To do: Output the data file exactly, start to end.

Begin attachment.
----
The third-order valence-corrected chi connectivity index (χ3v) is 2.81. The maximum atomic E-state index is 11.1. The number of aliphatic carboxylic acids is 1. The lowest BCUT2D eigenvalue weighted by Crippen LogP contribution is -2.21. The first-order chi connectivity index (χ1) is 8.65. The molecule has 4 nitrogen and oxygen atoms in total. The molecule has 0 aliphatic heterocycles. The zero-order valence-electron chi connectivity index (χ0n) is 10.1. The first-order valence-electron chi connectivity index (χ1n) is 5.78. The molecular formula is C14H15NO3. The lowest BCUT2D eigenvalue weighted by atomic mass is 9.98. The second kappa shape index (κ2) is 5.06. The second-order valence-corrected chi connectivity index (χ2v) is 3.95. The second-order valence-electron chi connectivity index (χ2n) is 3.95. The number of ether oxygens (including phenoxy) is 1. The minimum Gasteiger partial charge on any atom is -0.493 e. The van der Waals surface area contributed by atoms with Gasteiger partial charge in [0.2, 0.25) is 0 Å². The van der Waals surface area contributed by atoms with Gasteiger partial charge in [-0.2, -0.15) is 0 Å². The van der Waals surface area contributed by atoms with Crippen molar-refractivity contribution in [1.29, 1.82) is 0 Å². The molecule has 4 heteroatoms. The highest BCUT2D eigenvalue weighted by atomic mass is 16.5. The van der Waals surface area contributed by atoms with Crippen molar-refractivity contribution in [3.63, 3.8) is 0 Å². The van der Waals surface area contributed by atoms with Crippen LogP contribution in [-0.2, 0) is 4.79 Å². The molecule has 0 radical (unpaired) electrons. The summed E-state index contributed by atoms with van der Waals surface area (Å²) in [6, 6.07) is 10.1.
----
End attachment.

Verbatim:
The third-order valence-corrected chi connectivity index (χ3v) is 2.81. The maximum atomic E-state index is 11.1. The number of aliphatic carboxylic acids is 1. The lowest BCUT2D eigenvalue weighted by Crippen LogP contribution is -2.21. The first-order chi connectivity index (χ1) is 8.65. The molecule has 4 nitrogen and oxygen atoms in total. The molecule has 0 aliphatic heterocycles. The zero-order valence-electron chi connectivity index (χ0n) is 10.1. The first-order valence-electron chi connectivity index (χ1n) is 5.78. The molecular formula is C14H15NO3. The lowest BCUT2D eigenvalue weighted by atomic mass is 9.98. The second kappa shape index (κ2) is 5.06. The second-order valence-corrected chi connectivity index (χ2v) is 3.95. The second-order valence-electron chi connectivity index (χ2n) is 3.95. The number of ether oxygens (including phenoxy) is 1. The minimum Gasteiger partial charge on any atom is -0.493 e. The van der Waals surface area contributed by atoms with Gasteiger partial charge in [0.2, 0.25) is 0 Å². The van der Waals surface area contributed by atoms with Gasteiger partial charge in [-0.2, -0.15) is 0 Å². The van der Waals surface area contributed by atoms with Crippen molar-refractivity contribution in [1.29, 1.82) is 0 Å². The molecule has 4 heteroatoms. The highest BCUT2D eigenvalue weighted by atomic mass is 16.5. The van der Waals surface area contributed by atoms with Crippen molar-refractivity contribution in [3.63, 3.8) is 0 Å². The van der Waals surface area contributed by atoms with Crippen LogP contribution in [-0.2, 0) is 4.79 Å². The molecule has 0 radical (unpaired) electrons. The summed E-state index contributed by atoms with van der Waals surface area (Å²) in [6, 6.07) is 10.1.